I’m not talking about the truly tragic (objectively / obviously tragic) events — like a sudden accident which cripples you or someone in your family for life, tragic death of your child, or spouse, or sibling, some traumatic experience (war, terrorist attack, hostage situation, kidnaping, etc.), the news that you or someone you care about has some terminal disease and might not live much longer. Those and similar situations ARE NOT what this post is about. That’s not what I’m talking about here.
I’m talking about a bad grade, the fact that someone dumped someone, or that you can’t go to college, or that your parents can’t afford something and your friends’ parents can, or that your child doesn’t talk to you (currently), or that someone didn’t invite you to the party, or that you didn’t win some dumb award, or that someone wasn’t fair, or that someone said something bad about you or ridiculed you, or that you’ve lost some money, or that you’ve made an unfortunate choice, or that your parents are trying to control your life, or that your parents don’t understand you, or that your parents don’t like your boyfriend, or that your best friend is no longer your best friend, or that you think that you are ugly, or that you think that you are worthless, or that you think that you will not amount to anything in your life, or you wish you had more money, or you wish more people understood you, or you wish you fitted in more, etc. Those are dramas I’m talking about! Because those are the things we usually make much, much worse in our heads. Those are not the situations where you’ve actually been through some truly traumatic event and you don’t need to make it bad, because it’s bad enough without your interference (your child felt bad, was taken to the hospital and died there, you have been raped or kidnapped, you went to war, etc.).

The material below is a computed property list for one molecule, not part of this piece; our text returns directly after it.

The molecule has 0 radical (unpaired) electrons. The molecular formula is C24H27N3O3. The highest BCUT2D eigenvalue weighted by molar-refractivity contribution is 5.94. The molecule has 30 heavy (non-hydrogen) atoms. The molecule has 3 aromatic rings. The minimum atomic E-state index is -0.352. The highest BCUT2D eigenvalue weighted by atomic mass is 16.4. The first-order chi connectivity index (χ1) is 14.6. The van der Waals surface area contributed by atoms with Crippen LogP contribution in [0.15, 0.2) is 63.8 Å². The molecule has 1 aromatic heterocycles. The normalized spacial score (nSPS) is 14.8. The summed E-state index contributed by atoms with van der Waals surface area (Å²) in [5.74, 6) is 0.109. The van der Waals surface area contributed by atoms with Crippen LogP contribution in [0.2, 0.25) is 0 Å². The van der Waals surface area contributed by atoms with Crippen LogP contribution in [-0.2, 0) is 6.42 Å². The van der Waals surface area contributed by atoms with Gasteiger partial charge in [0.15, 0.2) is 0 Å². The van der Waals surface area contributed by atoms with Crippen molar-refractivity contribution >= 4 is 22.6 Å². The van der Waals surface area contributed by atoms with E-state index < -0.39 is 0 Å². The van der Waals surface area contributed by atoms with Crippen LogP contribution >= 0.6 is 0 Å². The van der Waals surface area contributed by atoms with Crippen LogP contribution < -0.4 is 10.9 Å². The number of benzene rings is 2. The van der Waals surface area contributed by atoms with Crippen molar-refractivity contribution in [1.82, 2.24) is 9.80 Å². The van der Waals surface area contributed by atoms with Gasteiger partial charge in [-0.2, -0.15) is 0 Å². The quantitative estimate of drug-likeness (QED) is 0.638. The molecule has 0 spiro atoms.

We could also debate where is the line between the truly tragic (objectively / obviously tragic) events and the things which are not truly tragic (objectively / obviously tragic) events but something we dramatize in our heads. I think that we can spare ourselves such debate, because I guess in most cases we all know when something is and when something isn’t a truly tragic (objectively / obviously tragic) event, and the grey / potentially disputed area actually isn’t so much of a problem.
One could argue that no one can (should) impose on us his or her understanding of a truly tragic (objectively / obviously tragic) event, and people should be free to interpret any event as they please, so it’s possible that for someone the fact that for example someone who was this person’s best friend no longer is is the end of the world. And we should not deny that person the right to feel that way. Yes, denying someone the right to feel a certain way is not a good idea. That’s true. But leaving it that way (not pointing to the fact that what happens in this person’s head plays a dominant role here, not questioning the rationale of this particular end of the world) is not a good idea either. Saying only to that person that he or she can totally feel that way (respecting this person’s right to feel a certain way) won’t help such person much. Especially if you consider that six months from now the fact that he or she didn’t win some dumb award will very likely become the next end of the world for that person.